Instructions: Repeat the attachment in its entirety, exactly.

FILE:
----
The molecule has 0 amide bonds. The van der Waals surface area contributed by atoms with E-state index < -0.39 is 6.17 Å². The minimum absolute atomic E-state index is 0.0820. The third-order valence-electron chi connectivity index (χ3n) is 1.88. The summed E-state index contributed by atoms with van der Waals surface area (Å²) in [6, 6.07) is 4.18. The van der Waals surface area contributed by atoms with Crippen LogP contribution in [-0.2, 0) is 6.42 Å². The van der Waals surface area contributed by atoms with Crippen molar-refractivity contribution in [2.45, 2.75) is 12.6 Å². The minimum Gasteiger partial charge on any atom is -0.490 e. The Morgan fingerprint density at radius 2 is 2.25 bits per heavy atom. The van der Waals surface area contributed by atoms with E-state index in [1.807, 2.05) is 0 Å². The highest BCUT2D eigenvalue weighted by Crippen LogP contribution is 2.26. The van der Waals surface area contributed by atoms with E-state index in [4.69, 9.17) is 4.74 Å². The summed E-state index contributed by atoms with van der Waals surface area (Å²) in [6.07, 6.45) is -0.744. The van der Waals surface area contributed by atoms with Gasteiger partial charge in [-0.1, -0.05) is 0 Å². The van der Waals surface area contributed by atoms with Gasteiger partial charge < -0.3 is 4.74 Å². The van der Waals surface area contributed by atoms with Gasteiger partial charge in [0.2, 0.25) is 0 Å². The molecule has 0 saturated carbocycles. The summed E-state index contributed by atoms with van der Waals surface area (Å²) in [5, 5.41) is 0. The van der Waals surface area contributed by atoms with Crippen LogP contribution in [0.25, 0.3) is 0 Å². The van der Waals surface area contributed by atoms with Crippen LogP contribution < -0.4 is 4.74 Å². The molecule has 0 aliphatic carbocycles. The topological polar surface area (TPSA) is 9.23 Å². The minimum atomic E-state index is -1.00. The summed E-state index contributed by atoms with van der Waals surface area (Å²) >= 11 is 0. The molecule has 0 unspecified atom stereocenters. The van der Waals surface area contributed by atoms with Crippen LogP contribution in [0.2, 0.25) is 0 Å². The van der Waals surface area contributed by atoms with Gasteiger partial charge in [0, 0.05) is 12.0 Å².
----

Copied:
The molecule has 0 amide bonds. The van der Waals surface area contributed by atoms with E-state index < -0.39 is 6.17 Å². The minimum absolute atomic E-state index is 0.0820. The third-order valence-electron chi connectivity index (χ3n) is 1.88. The summed E-state index contributed by atoms with van der Waals surface area (Å²) in [6, 6.07) is 4.18. The van der Waals surface area contributed by atoms with Crippen LogP contribution in [-0.2, 0) is 6.42 Å². The van der Waals surface area contributed by atoms with Crippen molar-refractivity contribution in [2.45, 2.75) is 12.6 Å². The minimum Gasteiger partial charge on any atom is -0.490 e. The Morgan fingerprint density at radius 2 is 2.25 bits per heavy atom. The van der Waals surface area contributed by atoms with E-state index in [1.807, 2.05) is 0 Å². The highest BCUT2D eigenvalue weighted by Crippen LogP contribution is 2.26. The van der Waals surface area contributed by atoms with E-state index in [4.69, 9.17) is 4.74 Å². The summed E-state index contributed by atoms with van der Waals surface area (Å²) in [6.07, 6.45) is -0.744. The van der Waals surface area contributed by atoms with Gasteiger partial charge in [-0.1, -0.05) is 0 Å². The van der Waals surface area contributed by atoms with Gasteiger partial charge < -0.3 is 4.74 Å². The van der Waals surface area contributed by atoms with Gasteiger partial charge in [0.2, 0.25) is 0 Å². The molecule has 0 saturated carbocycles. The summed E-state index contributed by atoms with van der Waals surface area (Å²) in [5, 5.41) is 0. The van der Waals surface area contributed by atoms with Crippen LogP contribution in [0.25, 0.3) is 0 Å². The van der Waals surface area contributed by atoms with Crippen LogP contribution < -0.4 is 4.74 Å². The molecule has 0 aliphatic carbocycles. The topological polar surface area (TPSA) is 9.23 Å². The minimum atomic E-state index is -1.00. The summed E-state index contributed by atoms with van der Waals surface area (Å²) >= 11 is 0. The molecule has 0 unspecified atom stereocenters. The van der Waals surface area contributed by atoms with Crippen LogP contribution in [0.2, 0.25) is 0 Å². The van der Waals surface area contributed by atoms with Gasteiger partial charge in [0, 0.05) is 12.0 Å².